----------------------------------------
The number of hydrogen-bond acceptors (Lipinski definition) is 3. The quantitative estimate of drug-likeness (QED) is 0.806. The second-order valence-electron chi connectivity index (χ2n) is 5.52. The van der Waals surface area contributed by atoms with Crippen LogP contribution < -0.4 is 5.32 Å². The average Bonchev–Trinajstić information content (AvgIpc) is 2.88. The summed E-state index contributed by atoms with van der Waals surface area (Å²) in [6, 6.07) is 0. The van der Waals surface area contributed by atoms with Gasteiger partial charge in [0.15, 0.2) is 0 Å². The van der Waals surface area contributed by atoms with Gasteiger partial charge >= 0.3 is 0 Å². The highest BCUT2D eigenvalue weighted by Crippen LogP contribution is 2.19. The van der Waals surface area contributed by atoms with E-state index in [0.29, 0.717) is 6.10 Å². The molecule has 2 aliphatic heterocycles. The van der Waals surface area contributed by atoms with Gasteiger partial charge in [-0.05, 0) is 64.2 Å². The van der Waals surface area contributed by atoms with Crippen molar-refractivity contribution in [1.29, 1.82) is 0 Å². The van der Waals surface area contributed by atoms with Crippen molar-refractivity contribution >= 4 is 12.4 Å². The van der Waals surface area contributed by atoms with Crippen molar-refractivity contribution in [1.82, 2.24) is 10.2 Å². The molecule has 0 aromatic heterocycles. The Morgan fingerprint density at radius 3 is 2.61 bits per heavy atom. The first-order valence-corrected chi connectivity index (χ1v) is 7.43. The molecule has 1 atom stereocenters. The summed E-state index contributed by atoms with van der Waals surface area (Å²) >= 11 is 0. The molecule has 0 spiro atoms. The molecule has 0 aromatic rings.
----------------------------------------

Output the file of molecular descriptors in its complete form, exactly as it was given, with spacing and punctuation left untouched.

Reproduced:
The number of hydrogen-bond acceptors (Lipinski definition) is 3. The quantitative estimate of drug-likeness (QED) is 0.806. The second-order valence-electron chi connectivity index (χ2n) is 5.52. The van der Waals surface area contributed by atoms with Crippen LogP contribution < -0.4 is 5.32 Å². The average Bonchev–Trinajstić information content (AvgIpc) is 2.88. The summed E-state index contributed by atoms with van der Waals surface area (Å²) in [6, 6.07) is 0. The van der Waals surface area contributed by atoms with Gasteiger partial charge in [0.15, 0.2) is 0 Å². The van der Waals surface area contributed by atoms with Gasteiger partial charge >= 0.3 is 0 Å². The highest BCUT2D eigenvalue weighted by Crippen LogP contribution is 2.19. The van der Waals surface area contributed by atoms with E-state index in [0.29, 0.717) is 6.10 Å². The molecule has 2 aliphatic heterocycles. The van der Waals surface area contributed by atoms with Gasteiger partial charge in [-0.05, 0) is 64.2 Å². The van der Waals surface area contributed by atoms with Crippen molar-refractivity contribution in [1.29, 1.82) is 0 Å². The van der Waals surface area contributed by atoms with Crippen molar-refractivity contribution >= 4 is 12.4 Å². The van der Waals surface area contributed by atoms with Crippen molar-refractivity contribution in [1.82, 2.24) is 10.2 Å². The molecule has 0 aromatic heterocycles. The Morgan fingerprint density at radius 3 is 2.61 bits per heavy atom. The first-order valence-corrected chi connectivity index (χ1v) is 7.43. The molecule has 1 atom stereocenters. The summed E-state index contributed by atoms with van der Waals surface area (Å²) >= 11 is 0. The molecule has 0 spiro atoms. The molecule has 0 aromatic rings.